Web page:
The Northwest is known for rain, but it really should be famous for its profound rain shadows, which are some of the most dramatic in the world.
Take yesterday. Here is the precipitation for the 24-h period ending at 9 AM Tuesday morning. Over 4 inches on the southwest side of the Olympics, but only a few hundredths to the northeast of the Olympics. Yes... more than 400 times more precipitation on the southwest than the northeast side!
Also more than 4 inches on the windward side of the Cascades and a few hundredths on the eastern slopes.
Interestingly, the driest conditions were very close to the Olympics, on the eastern slopes. Why? Because downward motions were very strong there. To illustrate this , here is a WRF model vertical cross section oriented SW-NE across the Olympics. The vectors show winds in the cross section, the shading shows clouds, the blue lines is temperature, and the red line in relative humidity. Upward motion, clouds, and 100% RH on the windward (SW) side of the Olympics. Virtually no low clouds northeast of the crests. If you look carefully you can see downward motion and mountain waves downstream of the crest. Downward motions kill clouds and precipitation.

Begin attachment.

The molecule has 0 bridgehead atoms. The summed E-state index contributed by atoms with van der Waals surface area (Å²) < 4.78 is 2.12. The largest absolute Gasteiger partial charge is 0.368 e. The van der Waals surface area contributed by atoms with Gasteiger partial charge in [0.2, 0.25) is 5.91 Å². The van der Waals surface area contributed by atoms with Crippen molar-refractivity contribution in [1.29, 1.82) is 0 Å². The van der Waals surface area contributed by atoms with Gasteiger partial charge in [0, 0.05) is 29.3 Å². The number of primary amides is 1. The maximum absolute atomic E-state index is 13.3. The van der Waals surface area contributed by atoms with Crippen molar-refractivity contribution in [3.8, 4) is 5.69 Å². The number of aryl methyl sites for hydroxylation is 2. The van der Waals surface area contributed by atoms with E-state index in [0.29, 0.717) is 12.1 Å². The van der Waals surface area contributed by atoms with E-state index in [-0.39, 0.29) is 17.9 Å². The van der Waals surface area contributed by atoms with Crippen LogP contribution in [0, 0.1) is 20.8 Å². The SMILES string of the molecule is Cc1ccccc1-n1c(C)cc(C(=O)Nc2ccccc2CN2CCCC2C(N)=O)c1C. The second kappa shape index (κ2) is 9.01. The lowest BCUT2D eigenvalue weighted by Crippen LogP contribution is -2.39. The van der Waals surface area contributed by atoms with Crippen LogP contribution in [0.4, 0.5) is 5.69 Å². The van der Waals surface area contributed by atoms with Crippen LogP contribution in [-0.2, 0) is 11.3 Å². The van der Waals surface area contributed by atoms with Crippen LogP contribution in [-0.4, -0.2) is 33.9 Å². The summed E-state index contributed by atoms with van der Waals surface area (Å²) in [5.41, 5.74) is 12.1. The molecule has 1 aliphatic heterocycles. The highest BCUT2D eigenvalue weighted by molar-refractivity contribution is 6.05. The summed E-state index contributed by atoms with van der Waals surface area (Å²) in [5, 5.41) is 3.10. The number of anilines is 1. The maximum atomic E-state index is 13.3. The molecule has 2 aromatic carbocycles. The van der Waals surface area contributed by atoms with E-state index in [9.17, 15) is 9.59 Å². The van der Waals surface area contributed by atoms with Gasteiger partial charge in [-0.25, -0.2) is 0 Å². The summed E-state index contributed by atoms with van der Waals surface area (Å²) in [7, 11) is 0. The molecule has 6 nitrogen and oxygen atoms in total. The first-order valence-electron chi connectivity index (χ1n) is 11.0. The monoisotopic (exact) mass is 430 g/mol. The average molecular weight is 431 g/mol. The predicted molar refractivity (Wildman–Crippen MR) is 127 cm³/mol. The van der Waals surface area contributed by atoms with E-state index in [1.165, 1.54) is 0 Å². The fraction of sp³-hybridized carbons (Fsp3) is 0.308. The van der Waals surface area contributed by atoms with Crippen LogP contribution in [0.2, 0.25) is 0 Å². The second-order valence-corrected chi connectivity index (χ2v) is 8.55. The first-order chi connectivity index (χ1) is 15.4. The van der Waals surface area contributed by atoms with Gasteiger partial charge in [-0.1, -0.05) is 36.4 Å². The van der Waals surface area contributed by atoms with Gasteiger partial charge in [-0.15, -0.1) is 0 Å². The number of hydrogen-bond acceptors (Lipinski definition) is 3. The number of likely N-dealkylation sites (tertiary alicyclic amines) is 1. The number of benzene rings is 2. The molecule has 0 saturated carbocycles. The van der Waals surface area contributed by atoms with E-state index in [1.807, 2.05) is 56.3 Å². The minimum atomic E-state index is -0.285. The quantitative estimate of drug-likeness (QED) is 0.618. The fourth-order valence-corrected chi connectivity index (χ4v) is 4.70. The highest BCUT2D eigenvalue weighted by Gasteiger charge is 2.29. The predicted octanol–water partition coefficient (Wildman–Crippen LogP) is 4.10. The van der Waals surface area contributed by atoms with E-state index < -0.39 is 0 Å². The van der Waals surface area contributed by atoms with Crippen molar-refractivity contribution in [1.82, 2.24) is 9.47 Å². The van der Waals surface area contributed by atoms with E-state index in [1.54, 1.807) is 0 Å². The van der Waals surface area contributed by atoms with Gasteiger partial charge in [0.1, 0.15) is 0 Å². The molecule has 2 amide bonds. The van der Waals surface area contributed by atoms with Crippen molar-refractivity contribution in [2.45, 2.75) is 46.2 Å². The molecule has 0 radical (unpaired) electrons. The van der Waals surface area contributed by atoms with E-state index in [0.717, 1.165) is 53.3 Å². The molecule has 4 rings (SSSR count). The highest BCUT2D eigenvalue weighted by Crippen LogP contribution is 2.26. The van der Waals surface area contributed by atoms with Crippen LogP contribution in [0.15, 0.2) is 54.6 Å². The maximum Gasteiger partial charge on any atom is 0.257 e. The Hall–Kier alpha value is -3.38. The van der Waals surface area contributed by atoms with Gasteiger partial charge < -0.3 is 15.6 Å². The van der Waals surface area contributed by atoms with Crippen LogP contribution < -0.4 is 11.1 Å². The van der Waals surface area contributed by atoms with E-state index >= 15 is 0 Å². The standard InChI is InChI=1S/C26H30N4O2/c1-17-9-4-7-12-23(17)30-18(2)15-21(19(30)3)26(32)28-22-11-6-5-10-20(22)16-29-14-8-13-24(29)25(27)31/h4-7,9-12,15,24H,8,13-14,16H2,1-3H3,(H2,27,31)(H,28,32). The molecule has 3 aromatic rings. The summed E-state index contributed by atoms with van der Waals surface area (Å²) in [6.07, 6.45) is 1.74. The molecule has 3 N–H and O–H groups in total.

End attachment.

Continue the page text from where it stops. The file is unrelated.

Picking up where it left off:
The rain shadow in the lee of the Olympics was obvious in the weather radar. Here is a radar image from 11 PM Monday night. A lot of rain over the region. The rain shadow was quite extensive, extending between the lee (NE ) slopes of the Olympics across northern Whidbey Is. to the San Juans. If you watched an animation, you would see that the rain shadow morphs and changes shape, but generally remains in the same area.
Because of the heavy precipitation on the windward side of our mountains and our strong rain shadows, the Northwest has some of the largest precipitation contrasts in the world.